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    Ongoing observations by End Point Dev people

    Postgres searchable release notes—​one page with all versions

    Greg Sabino Mullane

    By Greg Sabino Mullane
    March 11, 2015

    The inability to easily search the Postgres release notes has been a long-standing annoyance of mine, and a recent thread on the pgsql-general mailing list showed that others share the same frustration. One common example when a new client comes to End Point with a mysterious Postgres problem. Since it is rare that a client is running the latest Postgres revision (sad but true), the first order of business is to walk through all the revisions to see if a simple Postgres update will cure the problem. Currently, the release notes are arranged on the postgresql.org web site as a series of individual HTML pages, one per version. Reading through them can be very painful—​especially if you are trying to search for a specific item. I whipped up a Perl script to gather all of the information, reformat it, clean it up, and summarize everything on one giant HTML page. This is the result: https://bucardo.org/postgres_all_versions.html

    Please feel free to use this page however you like. It will be updated as new versions are released. You may notice there are some differences from the original separate pages:

    • All 270 versions are now on a single page. Create a local greppable version with: links -dump https://bucardo.org/postgres_all_versions.html > postgres_all_versions.txt
    • All version numbers are written clearly. The confusing “E.x.y” notation was stripped out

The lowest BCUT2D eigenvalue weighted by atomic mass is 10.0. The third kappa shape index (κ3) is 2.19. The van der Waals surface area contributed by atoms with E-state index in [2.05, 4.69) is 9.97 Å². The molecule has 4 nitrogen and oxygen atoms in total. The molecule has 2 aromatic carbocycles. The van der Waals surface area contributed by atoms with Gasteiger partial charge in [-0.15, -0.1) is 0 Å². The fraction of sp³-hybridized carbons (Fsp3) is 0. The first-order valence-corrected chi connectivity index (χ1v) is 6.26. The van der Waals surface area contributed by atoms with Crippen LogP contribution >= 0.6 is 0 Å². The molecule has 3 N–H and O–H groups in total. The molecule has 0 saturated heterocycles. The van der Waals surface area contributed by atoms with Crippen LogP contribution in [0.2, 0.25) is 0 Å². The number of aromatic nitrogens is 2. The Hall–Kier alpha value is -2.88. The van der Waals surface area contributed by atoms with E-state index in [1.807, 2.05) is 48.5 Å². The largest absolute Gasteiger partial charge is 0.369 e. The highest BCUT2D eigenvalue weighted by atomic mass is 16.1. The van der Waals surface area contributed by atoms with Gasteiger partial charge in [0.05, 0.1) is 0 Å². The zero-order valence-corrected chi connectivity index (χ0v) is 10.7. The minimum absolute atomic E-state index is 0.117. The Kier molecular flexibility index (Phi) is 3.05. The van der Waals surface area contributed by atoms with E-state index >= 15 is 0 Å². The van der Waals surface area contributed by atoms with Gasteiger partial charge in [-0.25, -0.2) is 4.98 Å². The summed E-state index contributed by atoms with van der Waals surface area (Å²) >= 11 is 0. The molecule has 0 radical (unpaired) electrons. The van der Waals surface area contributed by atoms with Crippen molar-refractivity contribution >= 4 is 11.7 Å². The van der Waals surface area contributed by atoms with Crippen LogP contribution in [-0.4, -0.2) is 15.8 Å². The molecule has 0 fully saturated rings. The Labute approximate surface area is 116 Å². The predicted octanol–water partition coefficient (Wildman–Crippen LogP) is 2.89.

• A table of contents at the top allows for jumping to each version (which has the release date next to it).
    • Every bulleted feature has the version number written right before it, so you never have to scroll up or down to see what version you are currently reading.
    • If a feature was applied to more than one version, all the versions are listed (the current version always appears first).
    • All CVE references are hyperlinks now.
    • All “mailtos” were removed, and other minor cleanups.
    • Replaced single-word names with the full names (e.g. “Massimo Dal Zotto” instead of “Massimo”) (see below)

    Here’s a screenshot showing the bottom of the table of contents, and some of the items for Postgres 9.4:

    The name replacements took the most time, as some required a good bit of detective work. Most were unambiguous: “Tom” became “Tom Lane”, “Bruce” became “Bruce Momjian”, and so on. For the final document, 3781 name replacements were performed! Some of the trickier ones were “Greg”—​both myself (“Greg Sabino Mullane”) and “Greg Stark” had single-name entries. Similar problems popped up with “Ryan”, and with “Peter” not being the familiar Peter Eisentraut (but Peter T. Mount) threw me off for a second. The only one I was never able to figure out was “Clark”, who is attributed (via Bruce) with “Fix tutorial code” in version 6.5. Pointers or corrections welcome.

    Hopefully this page will be of use to others. It’s a very large page, but not remarkably wasteful of space, like many HTML pages these days. Perhaps some of the changes will make their way to the official docs over time.

    database postgres